I shan’t be travelling on the London Underground this summer. The rush hours that occur in other seasons do so at predictable times of day. But from May to September the trains are crammed with people, tourists mostly, every morning and afternoon.
I am happy to walk alongside them in the always-crowded Oxford Street, say, and ready to give them assistance when they are unable to locate the entrance to a famous landmark, or are simply lost. It’s only on the tube that they fill me with terror.
Not all of them, of course. I am referring, specifically, to that copious global family – the Backpackers. They come in all colours, all sizes, all shapes. They are old, middle-aged and young. They speak languages both familiar and unfamiliar. They tend to look pleased with themselves, though I have occasionally encountered a disgruntled one.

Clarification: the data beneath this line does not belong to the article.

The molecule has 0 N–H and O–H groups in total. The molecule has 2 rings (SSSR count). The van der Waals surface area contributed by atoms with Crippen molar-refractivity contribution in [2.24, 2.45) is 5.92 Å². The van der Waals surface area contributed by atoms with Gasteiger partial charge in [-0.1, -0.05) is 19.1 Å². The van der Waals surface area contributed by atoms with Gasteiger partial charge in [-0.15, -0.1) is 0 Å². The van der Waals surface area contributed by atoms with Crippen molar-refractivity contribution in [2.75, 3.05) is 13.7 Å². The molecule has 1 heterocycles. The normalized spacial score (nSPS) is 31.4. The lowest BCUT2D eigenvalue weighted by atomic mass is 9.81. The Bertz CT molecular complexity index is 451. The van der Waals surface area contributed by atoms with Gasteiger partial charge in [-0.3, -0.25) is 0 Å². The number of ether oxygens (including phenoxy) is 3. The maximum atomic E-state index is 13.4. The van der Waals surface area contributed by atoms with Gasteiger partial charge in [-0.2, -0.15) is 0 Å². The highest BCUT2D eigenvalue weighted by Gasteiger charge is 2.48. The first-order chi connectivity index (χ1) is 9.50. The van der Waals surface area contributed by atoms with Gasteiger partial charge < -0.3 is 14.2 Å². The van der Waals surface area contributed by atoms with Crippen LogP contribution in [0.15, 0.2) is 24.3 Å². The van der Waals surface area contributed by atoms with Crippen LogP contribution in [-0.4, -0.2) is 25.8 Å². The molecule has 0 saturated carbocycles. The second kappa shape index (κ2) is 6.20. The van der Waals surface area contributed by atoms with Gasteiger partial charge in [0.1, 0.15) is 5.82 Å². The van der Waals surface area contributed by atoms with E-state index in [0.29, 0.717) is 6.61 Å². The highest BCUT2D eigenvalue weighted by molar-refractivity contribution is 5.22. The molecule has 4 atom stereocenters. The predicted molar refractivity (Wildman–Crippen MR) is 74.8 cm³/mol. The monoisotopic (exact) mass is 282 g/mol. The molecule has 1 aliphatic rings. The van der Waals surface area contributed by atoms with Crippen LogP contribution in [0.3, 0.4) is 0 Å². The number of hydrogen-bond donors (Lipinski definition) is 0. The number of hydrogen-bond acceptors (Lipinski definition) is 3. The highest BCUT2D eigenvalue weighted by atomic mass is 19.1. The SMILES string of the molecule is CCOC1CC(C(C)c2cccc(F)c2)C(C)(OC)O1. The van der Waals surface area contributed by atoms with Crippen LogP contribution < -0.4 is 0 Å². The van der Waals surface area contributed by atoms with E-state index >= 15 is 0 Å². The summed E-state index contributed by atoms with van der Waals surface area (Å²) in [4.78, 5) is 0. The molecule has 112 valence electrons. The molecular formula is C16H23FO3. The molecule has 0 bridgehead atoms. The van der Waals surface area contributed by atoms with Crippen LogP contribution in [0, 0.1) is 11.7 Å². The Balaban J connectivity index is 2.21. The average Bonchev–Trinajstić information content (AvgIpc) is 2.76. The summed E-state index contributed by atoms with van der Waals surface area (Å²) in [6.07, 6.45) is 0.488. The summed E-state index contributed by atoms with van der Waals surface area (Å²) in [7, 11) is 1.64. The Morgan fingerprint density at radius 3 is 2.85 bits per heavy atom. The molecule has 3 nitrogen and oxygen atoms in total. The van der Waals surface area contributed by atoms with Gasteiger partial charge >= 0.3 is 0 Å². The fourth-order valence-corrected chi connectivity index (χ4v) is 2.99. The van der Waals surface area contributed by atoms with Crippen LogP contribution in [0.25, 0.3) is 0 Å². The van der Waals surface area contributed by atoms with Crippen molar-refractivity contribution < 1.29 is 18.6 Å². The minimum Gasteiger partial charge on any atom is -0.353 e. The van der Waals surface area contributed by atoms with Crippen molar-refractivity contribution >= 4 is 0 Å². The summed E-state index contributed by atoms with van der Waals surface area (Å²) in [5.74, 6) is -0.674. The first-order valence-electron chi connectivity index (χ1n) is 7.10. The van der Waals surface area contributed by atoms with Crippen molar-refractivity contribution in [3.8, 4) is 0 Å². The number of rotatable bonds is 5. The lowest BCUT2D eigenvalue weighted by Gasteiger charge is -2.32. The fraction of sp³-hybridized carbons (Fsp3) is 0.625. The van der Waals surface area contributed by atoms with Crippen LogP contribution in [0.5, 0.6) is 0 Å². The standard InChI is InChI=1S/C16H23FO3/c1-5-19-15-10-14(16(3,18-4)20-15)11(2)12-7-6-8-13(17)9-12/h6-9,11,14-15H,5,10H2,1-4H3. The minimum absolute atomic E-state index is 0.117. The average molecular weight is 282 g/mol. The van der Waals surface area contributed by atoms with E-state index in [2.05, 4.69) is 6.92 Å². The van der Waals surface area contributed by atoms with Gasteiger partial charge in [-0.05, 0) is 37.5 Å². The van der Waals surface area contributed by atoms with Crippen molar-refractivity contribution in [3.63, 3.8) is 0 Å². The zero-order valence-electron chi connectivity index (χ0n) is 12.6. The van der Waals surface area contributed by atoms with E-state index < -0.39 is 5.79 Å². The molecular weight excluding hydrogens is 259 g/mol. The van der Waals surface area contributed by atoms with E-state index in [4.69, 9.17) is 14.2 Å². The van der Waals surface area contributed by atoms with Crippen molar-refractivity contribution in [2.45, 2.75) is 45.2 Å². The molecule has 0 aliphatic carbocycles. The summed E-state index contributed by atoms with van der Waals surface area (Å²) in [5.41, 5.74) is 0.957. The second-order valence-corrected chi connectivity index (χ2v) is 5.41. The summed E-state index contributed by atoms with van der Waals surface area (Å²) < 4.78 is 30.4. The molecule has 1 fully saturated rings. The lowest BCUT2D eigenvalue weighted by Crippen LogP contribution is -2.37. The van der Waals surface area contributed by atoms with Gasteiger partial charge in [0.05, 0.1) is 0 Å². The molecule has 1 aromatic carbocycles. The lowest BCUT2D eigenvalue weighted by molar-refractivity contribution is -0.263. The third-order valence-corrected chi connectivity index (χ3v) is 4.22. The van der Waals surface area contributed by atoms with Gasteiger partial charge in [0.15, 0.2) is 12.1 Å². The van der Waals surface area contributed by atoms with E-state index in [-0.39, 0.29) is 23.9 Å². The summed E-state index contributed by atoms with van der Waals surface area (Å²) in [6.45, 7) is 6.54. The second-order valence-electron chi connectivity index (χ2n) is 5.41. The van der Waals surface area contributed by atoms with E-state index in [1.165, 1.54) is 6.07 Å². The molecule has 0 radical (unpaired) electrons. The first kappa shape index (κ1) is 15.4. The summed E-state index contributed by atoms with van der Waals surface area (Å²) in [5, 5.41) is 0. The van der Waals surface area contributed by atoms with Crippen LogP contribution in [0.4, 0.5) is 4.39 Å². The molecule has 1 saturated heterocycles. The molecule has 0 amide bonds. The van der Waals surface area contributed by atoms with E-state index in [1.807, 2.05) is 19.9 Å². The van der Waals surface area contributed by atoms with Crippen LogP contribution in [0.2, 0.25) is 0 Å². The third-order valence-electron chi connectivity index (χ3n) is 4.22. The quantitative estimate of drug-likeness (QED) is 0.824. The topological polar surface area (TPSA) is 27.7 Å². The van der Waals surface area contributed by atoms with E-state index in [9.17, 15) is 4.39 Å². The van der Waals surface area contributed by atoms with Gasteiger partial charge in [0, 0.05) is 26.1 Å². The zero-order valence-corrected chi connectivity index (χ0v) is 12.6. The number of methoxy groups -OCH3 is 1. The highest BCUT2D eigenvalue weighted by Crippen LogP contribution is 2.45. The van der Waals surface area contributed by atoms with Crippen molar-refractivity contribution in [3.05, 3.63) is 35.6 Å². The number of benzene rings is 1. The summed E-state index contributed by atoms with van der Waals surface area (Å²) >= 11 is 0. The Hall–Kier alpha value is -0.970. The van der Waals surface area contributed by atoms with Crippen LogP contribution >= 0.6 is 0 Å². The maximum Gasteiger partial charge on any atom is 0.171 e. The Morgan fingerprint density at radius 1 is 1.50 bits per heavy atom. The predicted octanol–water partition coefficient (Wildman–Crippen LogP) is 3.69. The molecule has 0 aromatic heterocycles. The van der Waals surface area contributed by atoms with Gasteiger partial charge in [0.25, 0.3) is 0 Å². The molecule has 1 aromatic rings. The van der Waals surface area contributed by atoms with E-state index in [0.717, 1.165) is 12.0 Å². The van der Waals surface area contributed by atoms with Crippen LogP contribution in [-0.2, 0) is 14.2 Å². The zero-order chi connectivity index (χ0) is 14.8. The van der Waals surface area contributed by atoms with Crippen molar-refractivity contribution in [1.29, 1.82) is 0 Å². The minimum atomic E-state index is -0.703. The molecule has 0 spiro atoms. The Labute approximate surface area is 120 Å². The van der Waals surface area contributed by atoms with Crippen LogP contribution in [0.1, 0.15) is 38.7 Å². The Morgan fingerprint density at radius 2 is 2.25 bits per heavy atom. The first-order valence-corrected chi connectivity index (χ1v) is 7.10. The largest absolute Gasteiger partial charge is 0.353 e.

What they have in common, apart from the family heirloom at the rear, is robust health. They bring the spirit of the Great Outdoors to the confined space of a railway carriage, and some of them behave as if they are still climbing a mountain or at least crossing a field. The unadventurous passengers in their midst look at them in awe – though, in my case, with trepidation.
Although I’m old, I look younger than my years, and, thanks to the NHS, I can ignore those who won’t give up their precious seats. That means I often have to stand next to Mr or Mrs or Ms Backpacker. It’s then that I fear for the heart that once failed me in a remote seaside town in Romania in 2002.
Some Backpackers are wealthier than their less fortunate cousins and sport state-of-the art backpacks with gleaming steel frames. They have a habit of turning round quickly, unaware of the contrivance they are carrying, and the poor wretch beside them is the recipient of a sudden stab to the chest. I was that poor wretch not so long ago. And the big lederhosened brute didn’t even say sorry.